“We basically took an accepted piece of equipment and supercharged it by adding telemedicine and real-time diagnostics.”
That’s how Satchel Health co-founder Jay Politzer describes the creative process behind the development of his company’s medical mobile video conferencing carts. Designed for use by hospital nurses doing their rounds, the carts contain all the usual devices to check a patient’s status and vital signs, plus built-in, wifi-powered video conferencing cameras, microphones, and screens that can place a virtual doctor in the room within minutes. This means that should a nurse spot something unusual or unexpected, they can instantly get an expert eye to look over the situation.
With another little evolution, the combination of technologies at the heart of these “supercharged” carts might mean that one day they will be pushed around the corridors of your office. Replace the stethoscopes and heart monitors with a range of office equipment and you’ve got a wireless, mobile video communications cart that could let you stage a video conference anywhere, anytime.
Satchel Health isn’t the only company supplying the medical world with mobile video conferencing carts. The degree of specialization, however, varies among units. PJS Systems makes a model with a big HD screen that connects to a laptop, but doesn’t seem to have any features particular to the medical field. The same goes for the 4K mobile unit made by Panacast, which really strips things down to a screen and tray on wheels (although it does come with an antimicrobial coating). For the most part, these offerings look more like repurposing in order to find a new market, rather than industry-specific redesigning of video conferencing equipment.
On the other end of the spectrum are Satchel Health’s offering and those of Avizia Telehealth and New Zealand company Vivid Solutions. These units have features like integrated medical devices for real-time remote heart and lung monitoring and software that logs every patient interaction into their clinical history.
That kind of industry-specific design is how you tailor an existing product for use in a different field. That’s how the mobility, integration, and instant connectivity of the video medical cart can be brought to the average workplace.
Mobile Video Conferencing Cart Competition
There’s a clear appetite within the business world for the kind of mobile video conferencing these carts can provide. While video is growing as a form of office communication, it has been estimated that 97% of meeting rooms are not equipped with up-to-date video conferencing equipment. That means there are a lot of people out there with a lot of rooms to upgrade–and a mobile solution that can be wheeled from one place to another might be the answer.
The product would have to be more than a screen on wheels, however, as there are several types of affordable, all-in-one video calling units already pursuing businesses interested in taking their first steps into video conferencing.
These products aim to make video calling as easy as possible and fall into two main groups–portable units people bring with them, and semi-permanent devices that connect to existing screens.
The first is typified by products like the Logitech Connect and Owl Labs’ Meeting Owl. Both devices are small enough to be carried, powerful enough to comfortably capture half a dozen faces around a table, and are able to communicate in HD video. They spare the user the expense of fitting out an entire room with a full-scale conference setup of microphones and high-end cameras.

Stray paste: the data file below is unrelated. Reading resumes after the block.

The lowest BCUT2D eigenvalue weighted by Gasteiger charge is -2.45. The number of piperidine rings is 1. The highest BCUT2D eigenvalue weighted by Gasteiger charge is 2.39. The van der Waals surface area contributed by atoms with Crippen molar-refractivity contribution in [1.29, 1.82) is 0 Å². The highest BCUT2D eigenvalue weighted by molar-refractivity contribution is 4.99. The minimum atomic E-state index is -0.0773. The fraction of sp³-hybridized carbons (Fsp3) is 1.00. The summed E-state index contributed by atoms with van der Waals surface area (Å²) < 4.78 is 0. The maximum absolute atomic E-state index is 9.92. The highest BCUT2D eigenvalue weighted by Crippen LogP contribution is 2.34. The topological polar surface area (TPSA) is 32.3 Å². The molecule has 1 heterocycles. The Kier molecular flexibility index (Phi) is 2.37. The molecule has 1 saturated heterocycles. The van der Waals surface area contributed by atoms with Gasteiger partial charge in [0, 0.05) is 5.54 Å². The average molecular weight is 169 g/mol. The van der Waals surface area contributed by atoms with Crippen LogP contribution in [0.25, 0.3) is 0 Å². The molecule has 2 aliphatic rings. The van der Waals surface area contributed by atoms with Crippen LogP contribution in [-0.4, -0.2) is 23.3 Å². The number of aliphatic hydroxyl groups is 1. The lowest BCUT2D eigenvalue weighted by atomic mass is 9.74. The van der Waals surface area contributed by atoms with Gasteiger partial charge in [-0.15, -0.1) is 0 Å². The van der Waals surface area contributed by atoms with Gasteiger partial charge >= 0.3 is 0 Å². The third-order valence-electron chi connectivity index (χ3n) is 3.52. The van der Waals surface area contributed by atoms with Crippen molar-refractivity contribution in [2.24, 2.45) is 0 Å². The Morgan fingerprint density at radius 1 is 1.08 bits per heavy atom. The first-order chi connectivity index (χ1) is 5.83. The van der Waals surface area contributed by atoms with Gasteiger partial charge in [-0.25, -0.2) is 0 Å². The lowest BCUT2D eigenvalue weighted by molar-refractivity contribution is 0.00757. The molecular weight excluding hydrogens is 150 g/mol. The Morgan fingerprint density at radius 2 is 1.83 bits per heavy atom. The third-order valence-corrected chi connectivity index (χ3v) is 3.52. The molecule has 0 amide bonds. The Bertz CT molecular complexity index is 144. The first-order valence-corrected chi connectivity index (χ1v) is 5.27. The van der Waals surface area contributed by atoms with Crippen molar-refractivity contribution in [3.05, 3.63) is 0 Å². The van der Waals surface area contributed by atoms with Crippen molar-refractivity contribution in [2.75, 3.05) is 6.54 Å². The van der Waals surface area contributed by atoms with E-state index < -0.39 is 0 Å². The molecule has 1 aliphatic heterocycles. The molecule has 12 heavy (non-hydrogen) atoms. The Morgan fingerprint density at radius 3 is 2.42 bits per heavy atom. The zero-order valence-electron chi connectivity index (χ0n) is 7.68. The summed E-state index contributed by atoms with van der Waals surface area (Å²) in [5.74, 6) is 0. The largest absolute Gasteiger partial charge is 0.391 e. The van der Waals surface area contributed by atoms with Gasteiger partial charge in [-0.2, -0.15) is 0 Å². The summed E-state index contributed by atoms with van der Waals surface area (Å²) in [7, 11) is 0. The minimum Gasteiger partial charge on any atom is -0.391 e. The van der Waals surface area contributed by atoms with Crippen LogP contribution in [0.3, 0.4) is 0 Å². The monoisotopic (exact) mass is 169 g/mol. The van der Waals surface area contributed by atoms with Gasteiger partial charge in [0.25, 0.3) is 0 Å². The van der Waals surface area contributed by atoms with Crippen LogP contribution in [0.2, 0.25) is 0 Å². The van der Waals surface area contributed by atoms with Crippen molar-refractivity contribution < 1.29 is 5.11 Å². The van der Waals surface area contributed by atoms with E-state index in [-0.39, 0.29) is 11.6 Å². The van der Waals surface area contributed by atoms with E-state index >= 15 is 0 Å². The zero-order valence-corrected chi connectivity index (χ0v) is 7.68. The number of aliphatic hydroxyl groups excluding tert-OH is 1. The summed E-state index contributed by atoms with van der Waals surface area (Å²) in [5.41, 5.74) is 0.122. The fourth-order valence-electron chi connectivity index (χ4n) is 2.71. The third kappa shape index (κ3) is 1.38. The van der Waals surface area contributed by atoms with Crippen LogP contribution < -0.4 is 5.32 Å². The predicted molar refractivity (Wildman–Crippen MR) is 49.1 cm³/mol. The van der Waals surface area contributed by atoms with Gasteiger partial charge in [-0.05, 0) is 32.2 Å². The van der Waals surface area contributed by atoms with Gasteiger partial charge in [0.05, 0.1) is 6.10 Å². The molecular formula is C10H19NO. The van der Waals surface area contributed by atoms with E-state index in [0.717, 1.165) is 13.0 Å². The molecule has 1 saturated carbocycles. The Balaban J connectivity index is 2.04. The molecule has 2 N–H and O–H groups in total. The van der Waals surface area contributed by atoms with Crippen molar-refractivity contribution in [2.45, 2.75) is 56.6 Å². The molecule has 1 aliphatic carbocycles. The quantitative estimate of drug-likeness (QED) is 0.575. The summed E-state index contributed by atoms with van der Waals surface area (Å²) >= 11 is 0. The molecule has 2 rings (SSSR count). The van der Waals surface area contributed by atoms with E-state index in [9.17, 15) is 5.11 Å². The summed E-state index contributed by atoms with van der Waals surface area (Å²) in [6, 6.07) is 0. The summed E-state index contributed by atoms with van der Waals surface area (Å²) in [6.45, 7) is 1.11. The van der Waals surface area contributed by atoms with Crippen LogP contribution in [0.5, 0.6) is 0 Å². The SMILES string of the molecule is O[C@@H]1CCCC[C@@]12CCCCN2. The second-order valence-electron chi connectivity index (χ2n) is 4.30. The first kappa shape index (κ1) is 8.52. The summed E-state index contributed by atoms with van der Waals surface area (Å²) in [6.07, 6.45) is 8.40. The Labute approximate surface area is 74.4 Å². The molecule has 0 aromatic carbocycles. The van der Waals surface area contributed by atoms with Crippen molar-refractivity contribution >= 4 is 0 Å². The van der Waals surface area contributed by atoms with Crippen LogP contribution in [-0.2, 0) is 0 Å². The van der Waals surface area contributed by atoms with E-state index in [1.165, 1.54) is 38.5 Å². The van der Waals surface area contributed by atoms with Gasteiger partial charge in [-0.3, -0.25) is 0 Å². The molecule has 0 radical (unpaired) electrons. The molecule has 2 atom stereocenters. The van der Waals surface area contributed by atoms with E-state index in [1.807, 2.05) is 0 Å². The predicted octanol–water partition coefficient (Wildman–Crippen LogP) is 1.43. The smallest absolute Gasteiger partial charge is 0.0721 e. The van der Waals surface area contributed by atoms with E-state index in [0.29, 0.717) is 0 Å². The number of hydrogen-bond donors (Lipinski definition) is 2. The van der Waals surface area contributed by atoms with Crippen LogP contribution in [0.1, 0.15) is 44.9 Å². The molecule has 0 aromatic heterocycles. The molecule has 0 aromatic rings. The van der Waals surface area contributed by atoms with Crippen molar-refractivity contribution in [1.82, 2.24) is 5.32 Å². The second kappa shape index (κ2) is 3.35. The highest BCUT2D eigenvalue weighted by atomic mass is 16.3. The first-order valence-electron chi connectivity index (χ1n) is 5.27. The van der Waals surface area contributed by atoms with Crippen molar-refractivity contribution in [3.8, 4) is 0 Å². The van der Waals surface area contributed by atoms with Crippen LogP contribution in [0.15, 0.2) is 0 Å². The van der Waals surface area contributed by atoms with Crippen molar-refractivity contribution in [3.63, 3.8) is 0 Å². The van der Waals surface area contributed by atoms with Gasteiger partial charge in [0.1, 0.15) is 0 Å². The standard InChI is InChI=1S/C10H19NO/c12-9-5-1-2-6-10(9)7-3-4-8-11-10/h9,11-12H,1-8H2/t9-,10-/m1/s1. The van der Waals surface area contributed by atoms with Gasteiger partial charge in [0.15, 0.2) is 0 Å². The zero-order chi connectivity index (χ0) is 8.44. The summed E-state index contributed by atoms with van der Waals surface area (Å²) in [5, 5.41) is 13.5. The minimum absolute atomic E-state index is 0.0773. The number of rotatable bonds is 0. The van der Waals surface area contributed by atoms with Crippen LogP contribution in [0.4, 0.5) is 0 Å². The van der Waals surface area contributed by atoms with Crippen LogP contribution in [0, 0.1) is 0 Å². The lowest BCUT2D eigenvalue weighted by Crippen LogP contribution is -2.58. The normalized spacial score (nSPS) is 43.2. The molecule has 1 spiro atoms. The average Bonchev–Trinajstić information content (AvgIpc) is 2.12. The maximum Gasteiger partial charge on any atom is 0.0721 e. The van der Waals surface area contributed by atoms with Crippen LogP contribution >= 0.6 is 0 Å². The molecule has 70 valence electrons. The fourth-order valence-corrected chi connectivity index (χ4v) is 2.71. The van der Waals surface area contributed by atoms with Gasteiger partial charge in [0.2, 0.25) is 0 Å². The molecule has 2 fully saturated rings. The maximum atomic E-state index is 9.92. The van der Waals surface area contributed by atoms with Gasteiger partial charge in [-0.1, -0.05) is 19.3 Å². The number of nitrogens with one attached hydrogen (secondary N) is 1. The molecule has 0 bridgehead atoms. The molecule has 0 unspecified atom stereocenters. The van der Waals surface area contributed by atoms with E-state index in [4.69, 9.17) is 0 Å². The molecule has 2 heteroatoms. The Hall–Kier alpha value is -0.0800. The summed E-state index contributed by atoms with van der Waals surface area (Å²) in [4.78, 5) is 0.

In the second group are bigger units, like the Logitech MeetUp or Microsoft’s new Skype Room Systems, that nonetheless thrive within small rooms and are ready to be used at a moment’s notice. These units are generally more advanced than their carry-on sized cousins and may offer features like 4K visuals, voice-activity detection, and greater zoom.
The advantage the video calling cart has over those models, however, is that the screen is included. If it could match the performance and easy interface of existing models, that might be enough to let it carve out a role in the average office.
Mobile Carts for Video Conferencing, Business-Style
Seeing as this cart is going to contain a TV-sizes screen, it’s going to be a large unit. To offset that inconvenience, we’d want to pack as many devices and features onto it as possible. Like the Satchel Health model it imitates, that means adding non-video calling equipment specific to the work environment.
So let’s add a printer and a scanner, and make sure the processing unit, be it a laptop or tablet, is connected to the office email and messaging system–and the workplace collaboration platform, such as Slack. Now you have a fully operational workstation, not just a webcam and screen.
The cart itself should be ergonomically designed so it can be used while seated–as a desk or for one-on-one video calls–or while standing, so you can set up a video call and then get out of the way as the camera captures the whole room. With battery power, wifi connectivity, and a wide-angle lens, a single cart could be shared across the office, and used in any space.
Beyond that, it’s a matter of assembling the requisite video conferencing equipment around the screen. Google recently cobbled together an all-in-one kit to help launch its new Hangouts Meet platform, featuring a 4K camera, microphones, a central hub, and a touchscreen controller for $1,999 that didn’t include a screen–if the video cart could arrive at a similar price point with a screen it might have a chance at hanging with such large competition.
Taking a page out of the medical industry’s book, we could all get to use “supercharged” office desks on wheels which could take care of basic office functions and put us face-to-face with anyone in the world.
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